Christmas trees, Christmas lights and festive decorations are seen all across London during December. It makes the city extremely inviting in the late afternoon and evening for shopping and exploring. Featured below are 8 Christmas trees across London during this festive season.
Covent Garden Christmas Tree
Covent Garden is located in London’s West End, which is extremely popular with visitors and Londoners who enjoy shopping, theatre, restaurants, bars, history and culture. The Apple Market is also located here and you can find a range of crafts and antiques.
Covent Garden Christmas Tree. Photo: © Ursula Petula Barzey
Hays Galleria Christmas Tree
Hays Galleria is located directly off the famous Thames Path and inside the historic Hays Wharf. There are pubs and restaurants and market stalls that sell a wide variety of items including jewellery, paintings and ceramics.
Hays Galleria Christmas Tree. Photo: © Ursula Petula Barzey
Leadenhall Market Christmas Tree
Leadenhall Market is one of the oldest markets in London dating back to the 14th century. Originally a meat/game/poultry market, the restored Victorian covered market now has a lot of upmarket shops, restaurants and pubs that are quite popular with city workers.
Leadenhall Market Christmas Tree. Photo: © Ursula Petula Barzey
Royal Exchange Christmas Tree
The Royal Exchange in London was founded in the 16th Century and was twice destroyed in a fire. Rebuilt in the 1840s, it housed the Lloyd’s insurance market for nearly 150 years, but today has become a popular destination for its luxury shops and restaurants. This year the Royal Exchange Christmas tree was decorated by Tiffany & Co.
Royal Exchange Christmas Tree. Photo: © Ursula Petula Barzey
Somerset House Christmas Tree
Somerset House is a major art and cultural centre in the heart of London with a year-round programme of exhibitions, workshops, etc. During the Christmas season at Somerset House there is also an ice rink and pop-up Christmas market. This year the Somerset House Christmas tree was decorated by Fortnum & Mason.
Somerset House Christmas Tree. Photo: © Ursula Petula Barzey
St Paul’s Cathedral Christmas Tree
St Paul’s Cathedral was designed by Sir Christopher Wren in 1673 and is one of the most famous and recognisable sights in London. At 365 feet (111 metres) high, it’s dome dominated the London skyline for 300 years and was the tallest building in London until 1962. This Christmas tree is actually located on St Paul’s Churchyard.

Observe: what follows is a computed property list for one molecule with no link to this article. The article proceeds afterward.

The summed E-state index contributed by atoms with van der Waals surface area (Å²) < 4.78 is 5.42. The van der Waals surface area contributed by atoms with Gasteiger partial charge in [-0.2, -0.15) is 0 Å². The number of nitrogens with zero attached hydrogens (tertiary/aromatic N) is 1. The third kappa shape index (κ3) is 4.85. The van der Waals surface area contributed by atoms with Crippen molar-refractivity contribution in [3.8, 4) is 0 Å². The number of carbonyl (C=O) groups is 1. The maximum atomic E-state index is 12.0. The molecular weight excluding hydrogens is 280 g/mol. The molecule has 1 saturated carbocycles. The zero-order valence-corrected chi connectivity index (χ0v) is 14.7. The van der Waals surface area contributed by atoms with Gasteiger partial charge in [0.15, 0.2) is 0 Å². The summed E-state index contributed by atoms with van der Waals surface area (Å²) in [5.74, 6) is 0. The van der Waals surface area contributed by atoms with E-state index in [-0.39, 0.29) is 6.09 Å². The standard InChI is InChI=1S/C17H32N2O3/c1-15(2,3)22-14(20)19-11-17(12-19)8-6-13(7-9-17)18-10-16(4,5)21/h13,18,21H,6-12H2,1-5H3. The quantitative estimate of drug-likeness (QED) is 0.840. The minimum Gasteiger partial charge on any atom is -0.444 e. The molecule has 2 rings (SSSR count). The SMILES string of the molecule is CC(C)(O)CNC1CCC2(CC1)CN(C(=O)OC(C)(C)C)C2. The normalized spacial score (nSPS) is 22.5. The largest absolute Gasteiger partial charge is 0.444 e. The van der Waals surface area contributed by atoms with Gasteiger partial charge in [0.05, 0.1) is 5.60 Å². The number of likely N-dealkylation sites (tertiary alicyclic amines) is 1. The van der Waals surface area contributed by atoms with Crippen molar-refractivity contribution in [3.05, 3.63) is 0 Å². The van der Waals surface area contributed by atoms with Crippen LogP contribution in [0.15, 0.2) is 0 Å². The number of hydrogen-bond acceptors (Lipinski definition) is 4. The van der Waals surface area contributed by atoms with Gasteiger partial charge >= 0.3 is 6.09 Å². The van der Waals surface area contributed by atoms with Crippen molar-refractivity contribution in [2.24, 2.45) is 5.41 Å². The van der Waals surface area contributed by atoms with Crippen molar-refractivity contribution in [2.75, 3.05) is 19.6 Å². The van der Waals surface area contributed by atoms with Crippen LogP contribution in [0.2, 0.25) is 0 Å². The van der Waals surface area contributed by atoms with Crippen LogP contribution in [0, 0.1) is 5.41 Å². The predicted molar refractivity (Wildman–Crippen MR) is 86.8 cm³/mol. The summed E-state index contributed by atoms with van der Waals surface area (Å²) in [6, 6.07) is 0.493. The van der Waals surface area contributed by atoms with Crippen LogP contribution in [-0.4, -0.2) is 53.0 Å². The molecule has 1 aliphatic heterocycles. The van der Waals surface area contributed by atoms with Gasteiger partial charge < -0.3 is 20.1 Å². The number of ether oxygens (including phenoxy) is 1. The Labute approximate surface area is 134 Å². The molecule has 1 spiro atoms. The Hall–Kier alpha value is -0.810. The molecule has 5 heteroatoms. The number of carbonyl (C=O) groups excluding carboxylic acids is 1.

St Paul’s Cathedral Christmas Tree. Photo: © Ursula Petula Barzey
St Pancras International Christmas Tree
St Pancras International is home to Eurostar and an exciting collection of shops, restaurants and bars, including Europe’s longest Champagne bar. The St Pancras International Christmas tree this year was created from 2000 Disney Store soft toys.
St Pancras International Christmas Tree. Photo: © Ursula Petula Barzey
Trafalgar Square Christmas Tree
Trafalgar Square is named in honour of British Admiral Lord Nelson’s victory over the combined Spanish and French Navy off Cape Trafalgar on 21 October 1805. Since 1947, the City fo Oslo presents to the City of London a beautiful Christmas tree as a token of gratitude, celebration and commemoration of Britain’s support during the Second World War. The lighting of this Christmas tree in early December is for most the official start of the Christmas season in London.
Trafalgar Square Christmas Tree. Photo: © Ursula Petula Barzey
The Trafalgar Square Christmas tree like others across London are taken down just before the Twelfth Night of Christmas (5th January). So there is still plenty of time to visit in person or better yet plan for next year. Each of the major areas in Central London really do go all out with their Christmas tree, lights and decorations.